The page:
Connected TVs Will Sell, But Will They Get Used?

James McQuivey

I'm a big fan of the digital home, even if the phrase itself has slipped from popular use lately. I cannot wait for it to happen to me -- I'll have connected displays (does the word TV even apply anymore?) throughout the house, including the ones in my pocket, in my lap, or otherwise within reach at all times. Those displays will all speak IP, the language of the Internet, and they'll all speak to each other as well, allowing me to control one display -- say, my TV -- with another one -- my Droid X, for example. There's so much product innovation yet to come in the digital home that I love my job.

I'm not the only one who sees it, of course. If you follow the excited announcements from TV makers and electronics retailers like Best Buy, the next TV we all buy will be a connected TV (defined as a TV set with its own Internet connection whether wired or wireless and some kind of software platform), a critical first step toward that future digital home nirvana.

Connected TVs are going to be a big deal; to understand why, read my latest report which includes US survey results about connected TVs along with a forecast for connected TV penetration through the middle of the decade. It just went live to Forrester clients last week. In the report, we show that thanks to the enthusiasm on the supply side, connected TVs are going to sell like proverbial hotcakes. By 2015, we forecast that more than 43 million US homes will have at least one. That's a remarkable number, especially considering that we entered 2010 with fewer than 2 million connected TV homes in the US.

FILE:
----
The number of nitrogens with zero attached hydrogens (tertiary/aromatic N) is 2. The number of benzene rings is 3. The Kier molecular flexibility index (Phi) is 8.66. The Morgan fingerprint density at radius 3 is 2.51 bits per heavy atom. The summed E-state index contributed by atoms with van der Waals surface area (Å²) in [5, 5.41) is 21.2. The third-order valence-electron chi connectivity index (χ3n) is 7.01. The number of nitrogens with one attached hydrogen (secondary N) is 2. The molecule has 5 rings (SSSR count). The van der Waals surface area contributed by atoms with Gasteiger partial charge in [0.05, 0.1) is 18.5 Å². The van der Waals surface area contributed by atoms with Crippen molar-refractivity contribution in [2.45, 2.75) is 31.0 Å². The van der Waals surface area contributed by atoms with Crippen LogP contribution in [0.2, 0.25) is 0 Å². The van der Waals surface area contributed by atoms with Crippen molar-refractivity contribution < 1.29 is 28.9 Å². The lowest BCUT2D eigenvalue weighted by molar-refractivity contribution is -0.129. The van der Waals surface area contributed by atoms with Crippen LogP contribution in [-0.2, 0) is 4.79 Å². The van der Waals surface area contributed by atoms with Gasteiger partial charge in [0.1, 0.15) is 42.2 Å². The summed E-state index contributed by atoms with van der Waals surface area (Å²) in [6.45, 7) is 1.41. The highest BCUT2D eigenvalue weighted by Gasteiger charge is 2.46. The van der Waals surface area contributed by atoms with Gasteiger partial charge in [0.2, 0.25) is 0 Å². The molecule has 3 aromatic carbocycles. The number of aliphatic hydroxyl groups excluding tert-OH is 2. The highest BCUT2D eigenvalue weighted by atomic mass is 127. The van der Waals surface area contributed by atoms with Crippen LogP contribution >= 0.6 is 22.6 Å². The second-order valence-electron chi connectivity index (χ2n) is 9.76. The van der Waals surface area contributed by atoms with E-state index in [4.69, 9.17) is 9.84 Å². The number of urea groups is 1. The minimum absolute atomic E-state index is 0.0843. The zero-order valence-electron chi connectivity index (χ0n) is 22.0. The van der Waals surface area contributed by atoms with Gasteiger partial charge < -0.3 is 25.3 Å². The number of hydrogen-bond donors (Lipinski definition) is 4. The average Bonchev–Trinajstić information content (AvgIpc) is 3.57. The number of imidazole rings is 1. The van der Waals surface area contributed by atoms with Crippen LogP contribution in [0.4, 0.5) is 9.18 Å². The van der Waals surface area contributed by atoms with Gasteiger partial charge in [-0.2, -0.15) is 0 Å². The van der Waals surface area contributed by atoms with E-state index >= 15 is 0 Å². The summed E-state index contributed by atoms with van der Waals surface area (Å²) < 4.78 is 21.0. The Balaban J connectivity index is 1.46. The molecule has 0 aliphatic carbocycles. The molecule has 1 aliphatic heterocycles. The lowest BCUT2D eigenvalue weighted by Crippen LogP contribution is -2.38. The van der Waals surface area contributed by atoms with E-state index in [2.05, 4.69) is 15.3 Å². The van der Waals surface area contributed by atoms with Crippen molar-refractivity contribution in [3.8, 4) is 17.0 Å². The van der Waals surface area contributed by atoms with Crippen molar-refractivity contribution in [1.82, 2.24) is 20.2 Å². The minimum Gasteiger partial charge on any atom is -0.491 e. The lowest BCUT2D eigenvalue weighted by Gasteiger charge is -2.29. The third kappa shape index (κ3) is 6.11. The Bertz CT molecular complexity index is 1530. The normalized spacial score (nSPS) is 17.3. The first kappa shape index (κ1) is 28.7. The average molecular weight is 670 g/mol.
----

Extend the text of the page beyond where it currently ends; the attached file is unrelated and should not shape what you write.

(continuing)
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Infrastructure, Software And Services – The Lines Are Blurring

Holger Kisker

CSC celebrates its 50th anniversary at Innoventure Europe 2009

 

At Innoventure Europe 2009 on June 22 & 23 in Paris CSC outlined their new strategic concept – increased industry focus and innovation.

After 2 years of transformation CSC has finally settled on their new vertical organization and strategy around the 6 industry clusters Public Sector, Financial Services, Manufacturing / Aerospace & Defense, Technology / Consumer, Health Services and Chemical, Energy & Natural Resources. With solid figures for FY09 including a net income of $1,115 million and strong sector growth in e.g. Healthcare (+30%) and Public (+4%) based on the new vertical strategy, CSC seems to be well positioned to navigate the stormy waters of the current economic crises. However, with the new vertical company orientation CSC will face some new fundamental challenges and questions that need to be addressed.

 

·        Technology Agnostic or Pre-packaged?

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